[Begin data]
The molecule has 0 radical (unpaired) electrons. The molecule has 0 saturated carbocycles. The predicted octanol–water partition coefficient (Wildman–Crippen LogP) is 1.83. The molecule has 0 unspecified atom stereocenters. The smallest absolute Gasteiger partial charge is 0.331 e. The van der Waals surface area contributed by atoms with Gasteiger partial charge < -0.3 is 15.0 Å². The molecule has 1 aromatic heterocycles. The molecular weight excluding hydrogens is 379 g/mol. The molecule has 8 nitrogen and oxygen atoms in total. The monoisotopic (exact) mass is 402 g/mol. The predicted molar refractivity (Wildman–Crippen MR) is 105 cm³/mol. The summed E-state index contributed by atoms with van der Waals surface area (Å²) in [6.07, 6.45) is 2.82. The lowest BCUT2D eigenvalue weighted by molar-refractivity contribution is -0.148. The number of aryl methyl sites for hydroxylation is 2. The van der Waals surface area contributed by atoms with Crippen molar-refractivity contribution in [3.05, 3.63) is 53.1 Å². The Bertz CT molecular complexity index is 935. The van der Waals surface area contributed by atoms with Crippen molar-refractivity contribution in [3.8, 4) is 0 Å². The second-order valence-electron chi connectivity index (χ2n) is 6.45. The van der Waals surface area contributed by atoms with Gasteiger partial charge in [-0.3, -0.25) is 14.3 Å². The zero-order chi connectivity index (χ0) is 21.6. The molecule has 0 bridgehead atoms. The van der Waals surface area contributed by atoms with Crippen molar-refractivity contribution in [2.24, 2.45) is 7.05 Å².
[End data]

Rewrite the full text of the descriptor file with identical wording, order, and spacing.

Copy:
The molecule has 0 radical (unpaired) electrons. The molecule has 0 saturated carbocycles. The predicted octanol–water partition coefficient (Wildman–Crippen LogP) is 1.83. The molecule has 0 unspecified atom stereocenters. The smallest absolute Gasteiger partial charge is 0.331 e. The van der Waals surface area contributed by atoms with Gasteiger partial charge < -0.3 is 15.0 Å². The molecule has 1 aromatic heterocycles. The molecular weight excluding hydrogens is 379 g/mol. The molecule has 8 nitrogen and oxygen atoms in total. The monoisotopic (exact) mass is 402 g/mol. The predicted molar refractivity (Wildman–Crippen MR) is 105 cm³/mol. The summed E-state index contributed by atoms with van der Waals surface area (Å²) in [6.07, 6.45) is 2.82. The lowest BCUT2D eigenvalue weighted by molar-refractivity contribution is -0.148. The number of aryl methyl sites for hydroxylation is 2. The van der Waals surface area contributed by atoms with Crippen molar-refractivity contribution in [3.05, 3.63) is 53.1 Å². The Bertz CT molecular complexity index is 935. The van der Waals surface area contributed by atoms with Crippen molar-refractivity contribution in [3.8, 4) is 0 Å². The second-order valence-electron chi connectivity index (χ2n) is 6.45. The van der Waals surface area contributed by atoms with Gasteiger partial charge in [-0.3, -0.25) is 14.3 Å². The zero-order chi connectivity index (χ0) is 21.6. The molecule has 0 bridgehead atoms. The van der Waals surface area contributed by atoms with Crippen molar-refractivity contribution in [2.24, 2.45) is 7.05 Å².